Mortgage Solutions has also seen a letter, dated 26 June, sent to the board of Tenet signed by 35 adviser firms asking for a more gradual introduction of the “underdeveloped” Intelligent Office system. In the letter, advisers say the introduction of IO is “ill-planned”, “operationally and financially damaging”, and an “increased financial burden”.
Mortgage Solutions spoke to four firms who have handed in their notice because of the introduction of IO. They asked for anonymity because they feared Tenet would terminate their authorisations before they had made alternative plans for their businesses. A termination acts as a black mark on a broker’s compliance record.
Less than four months to prepare
The rapid introduction of a new IT system Intelligent Office, that went live on 25 September, is behind the turmoil at the network.
Before Intelligent Office was brought in, brokers could use their own customer relationship management (CRM) systems, which many Tenet Lime members say was the network’s unique selling point.
However, in February this year Tenet Lime announced it had signed a five-year contract to use Intelliflo’s Intelligent Office system. Brokers say they were not told the system was compulsory until 31 May giving them just under four months to prepare their businesses for the change.
One sole trader, who resigned in June, said: “When I heard about the new IT in March we assumed it was just for registering the new business we had written so we could get paid. When brokers asked a Tenet representative at an event in Bristol if it was compulsory, they were told no. Not long after, that no became a yes.”
Another mortgage director said the communication that the system was mandatory was “hidden in a note” sent to members.
The director, who has just paid Tenet more than £40,000 to leave the network, said: “It is the single most catastrophic debacle that I have come across in the ten years I have been a member at Tenet.
“We joined Tenet because we could use our own CRM system and it has always worked well for us. When I heard they were making IO mandatory I told them I will not be adopting it. It has not been piloted. You do not roll out a system without 12 months of proper testing. We were given no time to test it, migrate clients or decide if we wanted to leave.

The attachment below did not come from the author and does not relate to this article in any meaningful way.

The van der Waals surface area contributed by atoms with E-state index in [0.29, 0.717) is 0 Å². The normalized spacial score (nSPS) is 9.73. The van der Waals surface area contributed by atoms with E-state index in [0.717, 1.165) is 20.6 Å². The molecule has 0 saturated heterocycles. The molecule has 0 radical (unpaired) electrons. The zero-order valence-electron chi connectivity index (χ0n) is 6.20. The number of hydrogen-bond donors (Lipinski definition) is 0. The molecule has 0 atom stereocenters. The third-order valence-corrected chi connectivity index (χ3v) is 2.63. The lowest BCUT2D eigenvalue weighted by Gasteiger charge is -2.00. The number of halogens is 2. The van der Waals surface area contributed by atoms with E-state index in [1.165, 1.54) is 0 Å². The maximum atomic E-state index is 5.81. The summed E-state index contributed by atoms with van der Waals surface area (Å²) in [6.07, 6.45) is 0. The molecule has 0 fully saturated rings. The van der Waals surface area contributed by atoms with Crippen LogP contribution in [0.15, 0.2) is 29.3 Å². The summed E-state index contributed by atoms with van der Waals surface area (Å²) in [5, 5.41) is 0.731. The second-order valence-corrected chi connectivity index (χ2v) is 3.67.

“I have 5,000 clients on my back office system. If I stay I would have to keep my system and pay for IO and then pay someone to double key onto both.”
Extended processing times
When the former chief executive Martin Greenwood announced the contract with Intelliflo, he said it would help advisers become more efficient and their businesses would become more profitable.
Yet the list of complaints about Intelligent Office is long.
Brokers say it now takes twice as long to process a mortgage application as it did before the system launched.
According to users, on the day of launch the client portal that lets borrowers fill in the fact find and upload identification was not live. Sourcing systems were not integrated with Intelligent Office and information was not being pulled through to the suitability letter.
“We asked Tenet to postpone the installation and to pilot it first, but they refused,” said another director also facing a bill of around £40,000 to leave the network.
“If we carried on like this the business could be at risk within three to six months. We can’t carry out the same level of work because of the extra time it takes to complete one application. We have staff going off sick with stress, because they have to do extra hours and my part-time staff are working full-time shifts.”
The director who has to pay the largest bill, which he said is excess of £50,000, called the launch of Intelligent Office a “disaster”. He said: “I don’t want to go but they have forced me out with this silly system. I will have to pay the bill.”
He plans to join the Primis network where he will be able to plug in his own CRM system into Primis’ software, Toolbox.
In the latest video update to members on 23 October, seen by Mortgage Solutions, Tenet chief executive Mark Scanlon admitted that since the system went live there have been more than 50 changes to the Intelligent Office system based on users’ feedback. He added “there’s a list of far more to go”.
Handed the bill
After first being advised they had to serve a three-month notice period, the firms were then told it was in fact 12 months because they had taken funding from the network which altered the original terms of their contracts.
The extension meant they would have to pay a full year’s professional indemnity fees, even if they left one month after the insurance had been renewed.
They must also pay two years’ fees to the Financial Conduct Authority, up to 2021. Firms say they were not charged FCA fees for the first two years of membership at Tenet.
They say being charged two years’ fees on exit is unfair because their turnover, which is used to calculate their FCA bill, is much larger now than when they first joined the network. This means they are subject to a much larger fee.
A system with potential